Homes and businesses in Bewdley, which have suffered from two substantial floods in a year, are set to be better protected after it was announced that a new flood defence would be put up in the town.
The £6.2 million development will better protect 31 homes and more than 150 businesses from flooding and will be the beginning of a long-term commitment by the government on flood defences.
The announcement of the plan, which would be installed at Beales Corner by the end of 2024, was made by flooding minister Rebecca Pow and Environment Agency operations manager Anthony Perry on a visit to the town on Tuesday.
The minister was shown the area where the proposed defence would be installed by Wyre Forest MP Mark Garnier and members of the Environment Agency, and was excited to speak about the plans ahead.
She said: "This is a really exciting day for Bewdley as we're able to announce £6.2 million of flood funding to get Beales Corner protected from flooding.
"Almost 40 homes and about 150 businesses will be protected from this funding package of measures and it will look after those people who, far too frequently, have been flooded in what has been a complicated area to protect.
"It's good to see things on the ground and I know that Mark Garnier has worked so hard to raise this issue and has shown me how devastating it can be for the people affected by flooding."
Ms Pow said the defences at Beales corner were the first of a £20 million investment along the Severn catchment area and spoke about ensuring the flood defences were in keeping with how Bewdley looked.
She said: "This is a beautiful place and an absolute honey pot for visitors, with fantastic heritage, so that has to be kept intact.
"Residents won't want to see big concrete barriers in front of their beautiful Tudor homes, so it makes it challenging, but that is why a lot of detailed work has to go into it beforehand."
Mr Garnier said the investment in Beales Corner was a long time coming and spoke about the plans for the flood defences.
He said: "There's still quite a lot of engineering works that have got to be worked out, because this is quite a significant thing.
"What we're proposing is where we can to have permanent barriers, rather like what we see in Upton-upon-Severn, where you have a wall, but we also don't want to block out the views of the lovely scenery here.
"They're going to be these demountable barriers, similar to the ones we have on the western bank, so there's a lot of complicated work to come with digging the foundations and not disrupt the services running down the roads."
Anthony Powell said he was delighted to have the funding coming in for the flood defences and spoke about the improvement it would have to quality of life in the town.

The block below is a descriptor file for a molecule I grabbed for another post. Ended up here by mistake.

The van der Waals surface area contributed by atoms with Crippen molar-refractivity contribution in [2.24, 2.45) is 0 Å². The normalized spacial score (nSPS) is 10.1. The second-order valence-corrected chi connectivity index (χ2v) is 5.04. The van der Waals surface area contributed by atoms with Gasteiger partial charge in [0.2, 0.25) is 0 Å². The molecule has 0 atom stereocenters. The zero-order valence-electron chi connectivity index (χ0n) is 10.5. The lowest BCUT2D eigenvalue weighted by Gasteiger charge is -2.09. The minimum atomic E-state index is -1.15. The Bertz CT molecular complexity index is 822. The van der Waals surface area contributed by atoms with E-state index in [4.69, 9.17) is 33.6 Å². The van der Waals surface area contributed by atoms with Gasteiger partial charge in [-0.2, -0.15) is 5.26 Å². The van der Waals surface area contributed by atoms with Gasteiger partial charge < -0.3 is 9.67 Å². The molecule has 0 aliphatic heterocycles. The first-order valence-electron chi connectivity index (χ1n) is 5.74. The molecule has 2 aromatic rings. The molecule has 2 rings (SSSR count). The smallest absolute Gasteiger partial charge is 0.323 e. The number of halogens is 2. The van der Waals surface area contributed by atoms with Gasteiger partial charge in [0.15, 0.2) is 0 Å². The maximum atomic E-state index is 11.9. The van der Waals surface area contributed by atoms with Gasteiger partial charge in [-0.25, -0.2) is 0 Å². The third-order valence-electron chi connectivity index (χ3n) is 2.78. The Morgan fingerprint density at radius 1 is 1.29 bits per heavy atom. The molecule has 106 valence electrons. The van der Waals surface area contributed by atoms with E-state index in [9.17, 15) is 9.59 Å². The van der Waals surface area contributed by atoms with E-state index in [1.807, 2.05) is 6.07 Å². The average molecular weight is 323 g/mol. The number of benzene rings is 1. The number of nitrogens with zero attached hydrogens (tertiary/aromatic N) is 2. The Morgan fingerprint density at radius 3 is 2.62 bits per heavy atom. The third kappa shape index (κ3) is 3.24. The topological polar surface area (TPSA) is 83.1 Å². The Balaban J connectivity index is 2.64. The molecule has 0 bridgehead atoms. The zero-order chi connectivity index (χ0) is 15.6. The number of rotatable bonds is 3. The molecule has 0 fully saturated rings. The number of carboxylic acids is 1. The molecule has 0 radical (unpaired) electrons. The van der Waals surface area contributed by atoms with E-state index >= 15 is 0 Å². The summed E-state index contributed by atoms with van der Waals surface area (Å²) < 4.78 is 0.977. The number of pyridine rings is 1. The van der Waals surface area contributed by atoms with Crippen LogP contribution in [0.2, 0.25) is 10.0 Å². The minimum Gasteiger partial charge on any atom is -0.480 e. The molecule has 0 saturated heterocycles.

He said: "Knowing that these flood defences are going to be here and can withstand the weight of the water against them will help give the residents here more peace of mind.
"It really will improve the quality of life here as this is not going to be a short-term project and we will be working with the community to ensure disruption is limited during construction.
"It's not just about protecting the community from flooding, it's also about being sympathetic to the built environment."
For residents, visitors and business owners in Bewdley, the news of the investment in flood defences on Beales Corner was seen as great news and a real boost to the community.
Irene Boxton, who lives right next to the river and was a member of a flooding committee, said it was something which was desperately needed.
The 70-year-old said: "I just want it built to help me feel safer in my home as the last two floods have been really scary.
"If they can do something similar to what they've done in Upton, then that's fine with me, but I just want it to happen to stop the flooding which has happened before."
Michael Wall from Alveley was visiting Bewdley and the 66-year-old said it was good news that the area was finally getting the defence it needed.
He said: "It's really good to hear about this as this town has suffered so badly in the past with flooding, so any sort of defence is a good one.
"I hope they build something which matches how the town looks as I'd hate to see a wall that blocks the view, but at least something is coming."
For Chris Shaw, manager of Merchant's Fish Bar, the news was good as the 33-year-old said it would benefit the whole community.
He said: "For Beales Corner, it's such a shame what has happened with the flooding in the past and it's needed a proper defence for the longest time, so this is positive news.
"When the flooding happens, it affects the whole town as we get cut off, so the plans sound good to me and I think the defence will have a great knock-on effect for everyone here."